U.N. attack helicopters hit rebels in eastern Congo
KINSHASA (Reuters) - United Nations attack helicopters hit rebel positions in eastern Congo on Saturday after insurgents gained ground in heavy fighting with government troops, the U.N. said.
The clashes to the south of the town Kibumba mean the rebels have advanced to within 30 km (18 miles) of Goma, the closest they have been to North Kivu's provincial capital since a rebellion exploded in the eastern provinces eight months ago.
North Kivu governor Julien Paluku said the army retreated to the southern outskirts of the town after M23 rebels - a group of soldiers who mutinied in April - advanced with support from neighbouring Rwanda. A Congolese government statement claimed 4,000 Rwandans had crossed the border.
Rwanda rejected the accusations, the latest in a string of charges by the Congolese government in Kinshasa. The Rwandan government called on Congo's army and the rebels to halt the fighting as shells were landing in its territory.
The French mission at the United Nations in New York said it had called for an emergency meeting at the Security Council on the situation in Congo for 2000 GMT on Saturday.
More than five million people are estimated to have died from violence, hunger and disease in wars in Congo since 1998. It is the deadliest conflict since World War Two.
U.N. experts have said in reports they have evidence that Rwanda has supported the M23 rebels in eastern Congo. They have called on the Security Council to impose sanctions on Rwandan officials in response.
"The Rwandan army came across the border behind our troops, that's why our troops withdrew," Paluku told Reuters by telephone.
"The (rebels) are just a few kilometres away, so of course Goma is under threat, we can't hide that," he said, adding that government troops were regrouping at Kilimanyoka, 12 km north of the city. Rebels said they had no immediate plans to attack Goma.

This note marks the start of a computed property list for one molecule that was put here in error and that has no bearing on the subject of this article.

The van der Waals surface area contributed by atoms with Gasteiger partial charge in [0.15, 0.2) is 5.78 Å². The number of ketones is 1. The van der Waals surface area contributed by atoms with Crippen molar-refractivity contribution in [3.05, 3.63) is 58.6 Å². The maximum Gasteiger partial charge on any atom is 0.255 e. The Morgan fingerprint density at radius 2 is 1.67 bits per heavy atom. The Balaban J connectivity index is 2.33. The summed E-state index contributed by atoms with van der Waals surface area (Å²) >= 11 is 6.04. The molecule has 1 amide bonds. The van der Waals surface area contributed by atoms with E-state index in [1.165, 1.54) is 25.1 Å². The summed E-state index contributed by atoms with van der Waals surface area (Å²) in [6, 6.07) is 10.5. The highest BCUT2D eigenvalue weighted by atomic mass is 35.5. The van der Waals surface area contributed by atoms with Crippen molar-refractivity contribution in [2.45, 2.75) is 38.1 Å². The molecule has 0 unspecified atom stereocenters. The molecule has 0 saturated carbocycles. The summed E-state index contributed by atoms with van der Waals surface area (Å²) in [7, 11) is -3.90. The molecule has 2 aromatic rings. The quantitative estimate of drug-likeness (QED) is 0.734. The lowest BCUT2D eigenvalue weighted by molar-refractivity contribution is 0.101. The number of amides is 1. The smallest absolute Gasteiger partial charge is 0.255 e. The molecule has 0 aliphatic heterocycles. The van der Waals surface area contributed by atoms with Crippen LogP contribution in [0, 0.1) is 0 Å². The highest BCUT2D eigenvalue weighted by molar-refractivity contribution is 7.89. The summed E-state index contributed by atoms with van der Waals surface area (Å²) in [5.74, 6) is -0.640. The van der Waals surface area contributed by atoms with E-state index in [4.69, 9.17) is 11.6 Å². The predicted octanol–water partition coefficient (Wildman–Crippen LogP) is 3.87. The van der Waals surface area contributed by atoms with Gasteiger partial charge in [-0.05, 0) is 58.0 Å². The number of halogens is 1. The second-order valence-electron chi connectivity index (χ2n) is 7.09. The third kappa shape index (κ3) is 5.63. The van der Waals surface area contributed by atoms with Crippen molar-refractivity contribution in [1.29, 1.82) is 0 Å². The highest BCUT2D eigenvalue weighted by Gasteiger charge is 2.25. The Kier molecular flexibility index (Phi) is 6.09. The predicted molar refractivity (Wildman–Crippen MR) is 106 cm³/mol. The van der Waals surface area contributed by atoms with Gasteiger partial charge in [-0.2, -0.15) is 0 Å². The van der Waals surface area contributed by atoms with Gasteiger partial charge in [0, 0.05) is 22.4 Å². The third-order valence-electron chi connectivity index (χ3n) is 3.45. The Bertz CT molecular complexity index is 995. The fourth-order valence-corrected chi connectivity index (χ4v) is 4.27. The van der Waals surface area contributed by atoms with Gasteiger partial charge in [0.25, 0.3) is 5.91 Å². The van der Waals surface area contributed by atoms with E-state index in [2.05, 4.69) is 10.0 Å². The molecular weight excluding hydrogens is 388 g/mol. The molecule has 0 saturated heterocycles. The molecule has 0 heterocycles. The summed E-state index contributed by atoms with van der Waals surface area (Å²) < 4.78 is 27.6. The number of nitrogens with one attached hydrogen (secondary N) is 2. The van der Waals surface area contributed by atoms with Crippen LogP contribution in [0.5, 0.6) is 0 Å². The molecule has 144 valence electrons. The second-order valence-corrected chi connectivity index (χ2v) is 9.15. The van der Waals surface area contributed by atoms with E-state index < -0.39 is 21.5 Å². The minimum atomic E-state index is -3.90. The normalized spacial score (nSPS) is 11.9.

The U.N. peace keeping mission in Congo said army units had come under heavy weapons fire since early on Saturday morning, forcing civilians to flee. U.N. attack helicopters were dispatched to strike rebel positions south of Kibumba.
"So far ten missions have been carried out by our attack helicopters," the U.N. said in a statement. The U.N. has a mandate to protect civilians and support government troops when they need it.
No casualty figures have been given by any force.
RWANDA DENIES SUPPORT FOR M23
Rwanda's army has repeatedly sent soldiers into Congo during nearly two decades of conflict in Africa's Great Lakes region but Kigali has strongly denied Congolese and U.N. accusations of support for the M23.
"These are absolutely false allegations. They are very tired, and very old. Whenever DRC (the Democratic Republic of Congo) is defeated on the battlefield it's meant to be (Rwanda's army)," Rwandan army spokesman Brigadier General Joseph Nzabamwita told Reuters.
"Rwanda has called on (Congo's army) and M23 to stop this useless war ... Rwanda is being violated by constant bomb shells on our territory," he added.
More than three-quarters of a million people have fled their homes since the fighting began, and regional efforts to find a solution have so far failed.
M23 spokesman Vianney Kazarama told Reuters the rebels were now in control of Kibumba but said they would not advance further.
"We're stopping here, we're waiting, we're not going to Goma," he said, reiterating a call for the government to start negotiations.
(Additional reporting by Jenny Clover in Kigali, Louis Charbonneau in New York; Writing by David Lewis, editing by Rosalind Russell)
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